the great storm ...
In the early hours of October 16th 1987, winds peaked at more than 120 mph, killing 18 people, damaging buildings and felling 15 million trees in the south-east of England.
During the night I can remember waking and thinking how rough it was sounding outside but I could never have imagined in my wildest dreams what was really going on. I suppose my first inkling that the weather must have been quite bad was we had no power in the morning, this sounds really stupid now, but I remember panicking because I wasn’t going to be able to wash and dry my hair for work! It wasn’t until I was driving in, along the coast road that I was starting to notice there was something really quite different about the journey that day, there was a lot of debris around, fallen trees, leaning traffic light and lamp posts, boats washed up from the shingle onto the road from the beach and when driving through the town my eye being drawn to one of the popular steak houses of the time which had all of its windows blown out, I remember starting to feel a bit preturbed about what I was seeing and arriving at work feeling quite unerved, not being able to quite comprehend what I had seen. I remember during my lunch hour going around to my mum’s house and both of us going out in the car to have a look at some of the storm damage, we saw many unbelievable sights and we realised then how many people's lives had been changed out of the blue by the verocity of the storm. As a family we were fortunate and suffered no damage whatsoever.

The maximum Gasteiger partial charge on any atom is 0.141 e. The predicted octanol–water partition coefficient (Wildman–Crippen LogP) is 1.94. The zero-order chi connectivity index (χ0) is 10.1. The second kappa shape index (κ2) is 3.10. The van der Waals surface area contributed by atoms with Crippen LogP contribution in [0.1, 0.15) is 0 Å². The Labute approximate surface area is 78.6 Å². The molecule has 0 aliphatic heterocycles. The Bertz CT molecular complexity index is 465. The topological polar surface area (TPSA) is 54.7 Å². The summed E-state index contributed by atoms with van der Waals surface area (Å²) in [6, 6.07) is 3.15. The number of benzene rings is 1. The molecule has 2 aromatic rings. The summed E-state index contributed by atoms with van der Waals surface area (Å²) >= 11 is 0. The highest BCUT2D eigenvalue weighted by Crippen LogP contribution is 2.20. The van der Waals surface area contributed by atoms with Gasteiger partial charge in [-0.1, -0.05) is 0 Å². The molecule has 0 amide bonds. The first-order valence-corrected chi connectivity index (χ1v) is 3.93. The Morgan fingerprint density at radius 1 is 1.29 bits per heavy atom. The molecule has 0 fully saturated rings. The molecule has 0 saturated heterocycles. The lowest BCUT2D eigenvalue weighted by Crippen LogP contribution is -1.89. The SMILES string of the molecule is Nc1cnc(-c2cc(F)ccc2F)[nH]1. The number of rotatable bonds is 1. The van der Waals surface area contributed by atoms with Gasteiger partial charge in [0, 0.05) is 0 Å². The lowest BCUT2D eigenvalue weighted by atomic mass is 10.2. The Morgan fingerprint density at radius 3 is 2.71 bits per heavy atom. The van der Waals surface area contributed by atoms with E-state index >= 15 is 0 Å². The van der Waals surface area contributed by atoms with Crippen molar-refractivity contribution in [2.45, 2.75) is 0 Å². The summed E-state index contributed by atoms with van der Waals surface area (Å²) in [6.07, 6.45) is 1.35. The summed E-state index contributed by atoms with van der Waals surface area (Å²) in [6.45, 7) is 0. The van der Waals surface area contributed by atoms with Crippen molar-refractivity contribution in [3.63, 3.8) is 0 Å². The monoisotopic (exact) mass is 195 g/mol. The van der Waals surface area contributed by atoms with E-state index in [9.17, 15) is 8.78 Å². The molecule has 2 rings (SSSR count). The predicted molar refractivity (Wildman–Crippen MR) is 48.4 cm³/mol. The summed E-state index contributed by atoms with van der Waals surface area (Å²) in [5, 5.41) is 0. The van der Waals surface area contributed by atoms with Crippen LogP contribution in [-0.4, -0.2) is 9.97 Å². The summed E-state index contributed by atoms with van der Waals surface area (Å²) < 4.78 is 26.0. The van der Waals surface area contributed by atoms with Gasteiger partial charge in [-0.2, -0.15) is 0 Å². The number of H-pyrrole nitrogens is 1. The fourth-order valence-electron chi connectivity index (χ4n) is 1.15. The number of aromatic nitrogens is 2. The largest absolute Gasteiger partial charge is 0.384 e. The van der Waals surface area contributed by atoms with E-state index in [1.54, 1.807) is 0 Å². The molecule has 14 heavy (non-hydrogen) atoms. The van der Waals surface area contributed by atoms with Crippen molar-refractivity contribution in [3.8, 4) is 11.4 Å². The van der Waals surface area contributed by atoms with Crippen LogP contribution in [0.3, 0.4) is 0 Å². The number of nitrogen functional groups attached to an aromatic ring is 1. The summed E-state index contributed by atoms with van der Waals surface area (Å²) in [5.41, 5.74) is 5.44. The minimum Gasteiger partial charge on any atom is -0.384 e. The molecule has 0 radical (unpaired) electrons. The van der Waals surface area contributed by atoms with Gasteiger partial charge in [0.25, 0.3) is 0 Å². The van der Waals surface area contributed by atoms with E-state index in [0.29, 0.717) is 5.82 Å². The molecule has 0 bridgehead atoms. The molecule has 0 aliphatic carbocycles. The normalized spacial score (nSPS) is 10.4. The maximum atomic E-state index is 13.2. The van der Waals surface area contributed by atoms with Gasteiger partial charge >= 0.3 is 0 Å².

One lovely memory from October 1987 was the birth of my lovely niece Laura who will be twenty on the 19th. I asked Stella her mum about the experience and she reminded me of that fact that when she was waiting for the arrival of Laura in Southlands Hospital, the maternity ward had no windows, they had blown out in the storm (in fact the strongest gust of 100 knots was measured at Shoreham on the Sussex coast, which is where the hospital is situated).